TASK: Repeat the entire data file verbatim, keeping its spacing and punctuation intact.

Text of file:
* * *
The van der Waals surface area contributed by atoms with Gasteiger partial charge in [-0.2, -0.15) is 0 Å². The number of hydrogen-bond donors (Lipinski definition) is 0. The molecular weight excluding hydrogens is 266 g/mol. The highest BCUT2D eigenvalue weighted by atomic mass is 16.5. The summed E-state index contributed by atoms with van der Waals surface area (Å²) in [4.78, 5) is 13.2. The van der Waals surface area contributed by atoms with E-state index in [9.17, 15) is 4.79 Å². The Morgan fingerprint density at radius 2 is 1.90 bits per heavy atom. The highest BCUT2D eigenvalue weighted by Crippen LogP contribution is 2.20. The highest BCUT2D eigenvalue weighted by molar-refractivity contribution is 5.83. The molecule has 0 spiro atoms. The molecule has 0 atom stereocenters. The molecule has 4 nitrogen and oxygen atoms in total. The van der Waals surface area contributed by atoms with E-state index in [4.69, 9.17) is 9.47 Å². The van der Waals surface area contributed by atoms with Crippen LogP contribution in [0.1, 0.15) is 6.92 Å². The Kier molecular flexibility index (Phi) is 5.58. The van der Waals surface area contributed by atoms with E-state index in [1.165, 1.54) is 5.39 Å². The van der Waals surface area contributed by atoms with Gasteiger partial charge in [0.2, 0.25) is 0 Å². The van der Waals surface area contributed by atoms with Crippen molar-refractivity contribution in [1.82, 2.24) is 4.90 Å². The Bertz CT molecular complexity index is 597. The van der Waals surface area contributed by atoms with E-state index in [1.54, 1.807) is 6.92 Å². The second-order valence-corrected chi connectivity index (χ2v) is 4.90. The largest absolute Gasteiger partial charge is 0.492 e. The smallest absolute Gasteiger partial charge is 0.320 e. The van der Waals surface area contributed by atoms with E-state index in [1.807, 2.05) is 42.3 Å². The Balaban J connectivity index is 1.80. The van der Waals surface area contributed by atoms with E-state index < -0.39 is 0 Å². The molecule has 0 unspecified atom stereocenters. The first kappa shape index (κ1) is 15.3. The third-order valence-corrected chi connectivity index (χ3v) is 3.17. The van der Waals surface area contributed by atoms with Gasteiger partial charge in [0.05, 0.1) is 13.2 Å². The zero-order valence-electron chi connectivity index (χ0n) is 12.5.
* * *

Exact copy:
The van der Waals surface area contributed by atoms with Gasteiger partial charge in [-0.2, -0.15) is 0 Å². The number of hydrogen-bond donors (Lipinski definition) is 0. The molecular weight excluding hydrogens is 266 g/mol. The highest BCUT2D eigenvalue weighted by atomic mass is 16.5. The summed E-state index contributed by atoms with van der Waals surface area (Å²) in [4.78, 5) is 13.2. The van der Waals surface area contributed by atoms with E-state index in [9.17, 15) is 4.79 Å². The Morgan fingerprint density at radius 2 is 1.90 bits per heavy atom. The highest BCUT2D eigenvalue weighted by Crippen LogP contribution is 2.20. The highest BCUT2D eigenvalue weighted by molar-refractivity contribution is 5.83. The molecule has 0 spiro atoms. The molecule has 0 atom stereocenters. The molecule has 4 nitrogen and oxygen atoms in total. The van der Waals surface area contributed by atoms with E-state index in [4.69, 9.17) is 9.47 Å². The van der Waals surface area contributed by atoms with Crippen LogP contribution in [0.1, 0.15) is 6.92 Å². The Kier molecular flexibility index (Phi) is 5.58. The van der Waals surface area contributed by atoms with E-state index in [1.165, 1.54) is 5.39 Å². The van der Waals surface area contributed by atoms with Gasteiger partial charge in [0.2, 0.25) is 0 Å². The van der Waals surface area contributed by atoms with Crippen molar-refractivity contribution in [1.82, 2.24) is 4.90 Å². The Bertz CT molecular complexity index is 597. The van der Waals surface area contributed by atoms with E-state index in [1.54, 1.807) is 6.92 Å². The second-order valence-corrected chi connectivity index (χ2v) is 4.90. The largest absolute Gasteiger partial charge is 0.492 e. The smallest absolute Gasteiger partial charge is 0.320 e. The van der Waals surface area contributed by atoms with E-state index in [1.807, 2.05) is 42.3 Å². The Balaban J connectivity index is 1.80. The van der Waals surface area contributed by atoms with E-state index < -0.39 is 0 Å². The molecule has 0 unspecified atom stereocenters. The first kappa shape index (κ1) is 15.3. The third-order valence-corrected chi connectivity index (χ3v) is 3.17. The van der Waals surface area contributed by atoms with Gasteiger partial charge in [0.05, 0.1) is 13.2 Å². The zero-order valence-electron chi connectivity index (χ0n) is 12.5.